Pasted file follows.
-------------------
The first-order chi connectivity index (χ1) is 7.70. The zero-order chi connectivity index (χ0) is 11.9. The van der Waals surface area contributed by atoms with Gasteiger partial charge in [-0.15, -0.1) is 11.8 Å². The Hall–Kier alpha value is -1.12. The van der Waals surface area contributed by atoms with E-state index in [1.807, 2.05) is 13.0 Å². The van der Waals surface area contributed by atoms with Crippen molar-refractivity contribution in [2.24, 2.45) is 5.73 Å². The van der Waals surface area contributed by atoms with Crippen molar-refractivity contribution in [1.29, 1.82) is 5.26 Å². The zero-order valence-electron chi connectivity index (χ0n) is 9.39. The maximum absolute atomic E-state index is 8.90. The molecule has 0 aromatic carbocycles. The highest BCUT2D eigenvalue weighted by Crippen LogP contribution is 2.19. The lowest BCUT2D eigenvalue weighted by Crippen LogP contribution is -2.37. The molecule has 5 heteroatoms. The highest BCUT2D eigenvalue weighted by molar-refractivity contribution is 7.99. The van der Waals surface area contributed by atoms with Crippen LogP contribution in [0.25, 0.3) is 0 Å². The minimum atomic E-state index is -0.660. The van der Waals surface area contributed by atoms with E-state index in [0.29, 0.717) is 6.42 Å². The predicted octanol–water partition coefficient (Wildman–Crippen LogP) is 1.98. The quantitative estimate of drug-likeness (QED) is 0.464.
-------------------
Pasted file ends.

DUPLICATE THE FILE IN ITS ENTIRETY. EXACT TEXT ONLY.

The first-order chi connectivity index (χ1) is 7.70. The zero-order chi connectivity index (χ0) is 11.9. The van der Waals surface area contributed by atoms with Gasteiger partial charge in [-0.15, -0.1) is 11.8 Å². The Hall–Kier alpha value is -1.12. The van der Waals surface area contributed by atoms with E-state index in [1.807, 2.05) is 13.0 Å². The van der Waals surface area contributed by atoms with Crippen molar-refractivity contribution in [2.24, 2.45) is 5.73 Å². The van der Waals surface area contributed by atoms with Crippen molar-refractivity contribution in [1.29, 1.82) is 5.26 Å². The zero-order valence-electron chi connectivity index (χ0n) is 9.39. The maximum absolute atomic E-state index is 8.90. The molecule has 0 aromatic carbocycles. The highest BCUT2D eigenvalue weighted by Crippen LogP contribution is 2.19. The lowest BCUT2D eigenvalue weighted by Crippen LogP contribution is -2.37. The molecule has 5 heteroatoms. The highest BCUT2D eigenvalue weighted by molar-refractivity contribution is 7.99. The van der Waals surface area contributed by atoms with Crippen LogP contribution in [0.25, 0.3) is 0 Å². The minimum atomic E-state index is -0.660. The van der Waals surface area contributed by atoms with E-state index in [0.29, 0.717) is 6.42 Å². The predicted octanol–water partition coefficient (Wildman–Crippen LogP) is 1.98. The quantitative estimate of drug-likeness (QED) is 0.464.